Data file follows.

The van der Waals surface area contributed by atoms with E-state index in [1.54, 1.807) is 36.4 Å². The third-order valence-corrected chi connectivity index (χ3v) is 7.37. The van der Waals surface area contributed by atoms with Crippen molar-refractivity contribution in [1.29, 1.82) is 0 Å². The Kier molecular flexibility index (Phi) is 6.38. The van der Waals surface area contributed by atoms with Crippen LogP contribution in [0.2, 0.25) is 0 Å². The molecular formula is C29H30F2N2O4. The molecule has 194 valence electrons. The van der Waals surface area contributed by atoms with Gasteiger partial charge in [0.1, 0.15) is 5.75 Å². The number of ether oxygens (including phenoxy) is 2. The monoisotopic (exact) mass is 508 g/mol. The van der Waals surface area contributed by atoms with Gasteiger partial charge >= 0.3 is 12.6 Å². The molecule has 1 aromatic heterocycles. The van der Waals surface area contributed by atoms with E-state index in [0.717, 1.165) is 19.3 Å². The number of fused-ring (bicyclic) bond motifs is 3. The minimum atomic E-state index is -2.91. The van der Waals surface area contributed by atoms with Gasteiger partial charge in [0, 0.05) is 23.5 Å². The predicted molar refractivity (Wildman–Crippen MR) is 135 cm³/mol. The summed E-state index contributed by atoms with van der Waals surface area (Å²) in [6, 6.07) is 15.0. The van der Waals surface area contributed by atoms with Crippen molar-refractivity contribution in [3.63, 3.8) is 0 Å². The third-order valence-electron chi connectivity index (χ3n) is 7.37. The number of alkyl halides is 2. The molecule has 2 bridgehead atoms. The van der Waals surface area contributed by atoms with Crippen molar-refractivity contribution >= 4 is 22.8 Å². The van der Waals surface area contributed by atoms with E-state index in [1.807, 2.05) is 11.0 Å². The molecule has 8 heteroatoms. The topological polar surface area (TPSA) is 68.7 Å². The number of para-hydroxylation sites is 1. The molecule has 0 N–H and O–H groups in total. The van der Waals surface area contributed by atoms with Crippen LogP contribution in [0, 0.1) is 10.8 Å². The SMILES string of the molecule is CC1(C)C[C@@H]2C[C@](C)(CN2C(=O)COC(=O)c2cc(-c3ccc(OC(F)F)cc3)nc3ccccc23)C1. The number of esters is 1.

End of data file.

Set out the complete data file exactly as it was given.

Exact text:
The van der Waals surface area contributed by atoms with E-state index in [1.54, 1.807) is 36.4 Å². The third-order valence-corrected chi connectivity index (χ3v) is 7.37. The van der Waals surface area contributed by atoms with Crippen molar-refractivity contribution in [1.29, 1.82) is 0 Å². The Kier molecular flexibility index (Phi) is 6.38. The van der Waals surface area contributed by atoms with Crippen LogP contribution in [0.2, 0.25) is 0 Å². The molecular formula is C29H30F2N2O4. The molecule has 194 valence electrons. The van der Waals surface area contributed by atoms with Gasteiger partial charge in [0.1, 0.15) is 5.75 Å². The number of ether oxygens (including phenoxy) is 2. The monoisotopic (exact) mass is 508 g/mol. The van der Waals surface area contributed by atoms with Gasteiger partial charge >= 0.3 is 12.6 Å². The molecule has 1 aromatic heterocycles. The van der Waals surface area contributed by atoms with E-state index in [0.717, 1.165) is 19.3 Å². The number of fused-ring (bicyclic) bond motifs is 3. The minimum atomic E-state index is -2.91. The van der Waals surface area contributed by atoms with Gasteiger partial charge in [0, 0.05) is 23.5 Å². The predicted molar refractivity (Wildman–Crippen MR) is 135 cm³/mol. The summed E-state index contributed by atoms with van der Waals surface area (Å²) in [6, 6.07) is 15.0. The van der Waals surface area contributed by atoms with Crippen molar-refractivity contribution in [3.63, 3.8) is 0 Å². The third-order valence-electron chi connectivity index (χ3n) is 7.37. The number of alkyl halides is 2. The molecule has 2 bridgehead atoms. The van der Waals surface area contributed by atoms with Crippen molar-refractivity contribution >= 4 is 22.8 Å². The van der Waals surface area contributed by atoms with E-state index in [1.807, 2.05) is 11.0 Å². The molecule has 8 heteroatoms. The topological polar surface area (TPSA) is 68.7 Å². The number of para-hydroxylation sites is 1. The molecule has 0 N–H and O–H groups in total. The van der Waals surface area contributed by atoms with Crippen LogP contribution in [0, 0.1) is 10.8 Å². The SMILES string of the molecule is CC1(C)C[C@@H]2C[C@](C)(CN2C(=O)COC(=O)c2cc(-c3ccc(OC(F)F)cc3)nc3ccccc23)C1. The number of esters is 1.